Need help deciding on beginner bike...-
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  1. #1
    mtbr member
    Join Date
    Apr 2020

    Need help deciding on beginner bike...

    Hiya! My name is Katie & Iím new to the world of mountain biking. Iíve been doing a lot of research online about what kind of bike to purchase...From what I can gather, I should look for hydraulic disc brakes, derailer hanger, quick release, modular & bolted crank & chain assembly, threadless stem & headset, 1x drivetrain (apparently itís easier & less scary?), and hardtails over dual suspension...? But thatís only what google says! I want some opinions from people who have been in my shoes before & can point me in the right direction. The closest one I can find to these ďrequirementsĒ is the DRT 1.1 at REI, but I cannot find many reviews on this bike. IĎm really just looking for an ďinexpensiveĒ trail bike (being a newbie I want to make sure itís something I stick with before forking over $$$) that Iíll be able to make upgrades on as I get better. Iíd appreciate any help I can get about brands, what to look for, or even good places to purchase one. This is all so new to me! Iím short (5í4Ē) & while I have some muscle to me I donít weigh much so Iím thinking Iíll need a smaller/lighter bike..?

  2. #2
    mtbr member
    Join Date
    Aug 2018
    Hi.. welcome always super to see new people interested in the sport...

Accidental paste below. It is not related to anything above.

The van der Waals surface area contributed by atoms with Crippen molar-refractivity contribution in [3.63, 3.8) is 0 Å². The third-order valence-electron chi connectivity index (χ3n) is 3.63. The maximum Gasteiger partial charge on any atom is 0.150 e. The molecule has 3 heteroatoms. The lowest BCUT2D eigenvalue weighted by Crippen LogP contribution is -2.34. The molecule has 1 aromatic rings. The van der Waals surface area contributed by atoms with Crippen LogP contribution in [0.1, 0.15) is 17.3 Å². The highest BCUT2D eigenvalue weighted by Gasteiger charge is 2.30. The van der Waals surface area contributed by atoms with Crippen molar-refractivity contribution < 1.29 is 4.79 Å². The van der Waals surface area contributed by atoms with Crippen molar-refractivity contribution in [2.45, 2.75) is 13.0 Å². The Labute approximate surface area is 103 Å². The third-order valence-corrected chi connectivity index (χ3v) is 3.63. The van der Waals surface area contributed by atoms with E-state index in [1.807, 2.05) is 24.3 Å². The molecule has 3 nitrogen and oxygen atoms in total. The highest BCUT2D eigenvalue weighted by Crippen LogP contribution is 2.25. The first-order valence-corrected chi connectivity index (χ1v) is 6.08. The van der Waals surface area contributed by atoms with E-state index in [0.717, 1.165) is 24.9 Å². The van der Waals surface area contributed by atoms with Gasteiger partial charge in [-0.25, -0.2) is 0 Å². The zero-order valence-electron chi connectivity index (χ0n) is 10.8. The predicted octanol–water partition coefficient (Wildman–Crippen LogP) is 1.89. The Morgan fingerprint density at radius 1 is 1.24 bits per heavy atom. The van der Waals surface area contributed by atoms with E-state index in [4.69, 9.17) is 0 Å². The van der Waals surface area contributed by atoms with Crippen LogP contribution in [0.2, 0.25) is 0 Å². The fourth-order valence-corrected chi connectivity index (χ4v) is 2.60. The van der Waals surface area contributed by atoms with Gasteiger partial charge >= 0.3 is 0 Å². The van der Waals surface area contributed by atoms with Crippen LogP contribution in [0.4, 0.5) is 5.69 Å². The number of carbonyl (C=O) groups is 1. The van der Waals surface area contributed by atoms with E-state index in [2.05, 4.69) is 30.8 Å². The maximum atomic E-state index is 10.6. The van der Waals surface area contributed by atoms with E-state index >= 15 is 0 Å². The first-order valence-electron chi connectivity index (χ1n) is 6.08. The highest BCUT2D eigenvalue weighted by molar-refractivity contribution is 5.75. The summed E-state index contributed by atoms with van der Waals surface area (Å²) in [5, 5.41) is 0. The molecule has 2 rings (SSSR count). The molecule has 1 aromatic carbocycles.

the Co-op bike your looking at is about what one expects at this sort of price.. unfortunately for various entry bikes are not that easy to upgrade later on (straight steerer tubes , QR wheel mounts..etc.)

    in my humble opinion the REI bike is the kinda bike you give it a go for a year and if you've enjoyed it you flog it on for whatever you can get and buy a new $2K~ bike...

    HOWEVER.. I looked at REI's site and from what I say they have XS , M and L non of which are the right size for you XS 5' - 5'3" and medium 5'6" to 5'9"

    a bike that doesn't fit is never a good deal as it won't be fun / safe ...

    maybe look at the Liv Temp it is a women specific design the low spec Temp 3 is in the ball park price wise.... it is again kinda be a starter bike that if you are into it you'll want to sell on and get something better next year or whenever. The Small size temp 3 should be a good fit..

    Depending on how much you think you could get into this and your budget..(my wife rides a VERY nice one of these) The Liv Intrigue is a really solid trail bike my wife has a Intrigue advance 0 which is a SPENDY bike.. but the alloy Intrigue 3 at $2100 (yes I know that is a lot)... it is a solid bike that would likely be good for you for several seasons or more to come.

    two ways to go entry bikes are basically not really worth upgrading or go ham and shoot up near about ~$2k price point and get something pretty well sorted and pretty upgradeable down the road. .. the entry bike you basically ride till your skills overtake them and then buy a new bike...
    Last edited by atarione; 04-28-2020 at 08:47 AM.

  3. #3
    Reputation: phlegm's Avatar
    Join Date
    Jul 2006
    Welcome! I'd say first that you have a fairly random mix of "features" found online. Some are modern standards, some may be found for a bit more money, and some may never be listed in a bike's specifications. Instead of trying to tick the boxes on your list, I'd stick with a reputable bike manufacturer and seller. This should net you a bike with some maintenance and warranty assurances, along with a good initial fitting. Spend to your budget, and consider the convenience and friendliness of the bike shop should you need future service.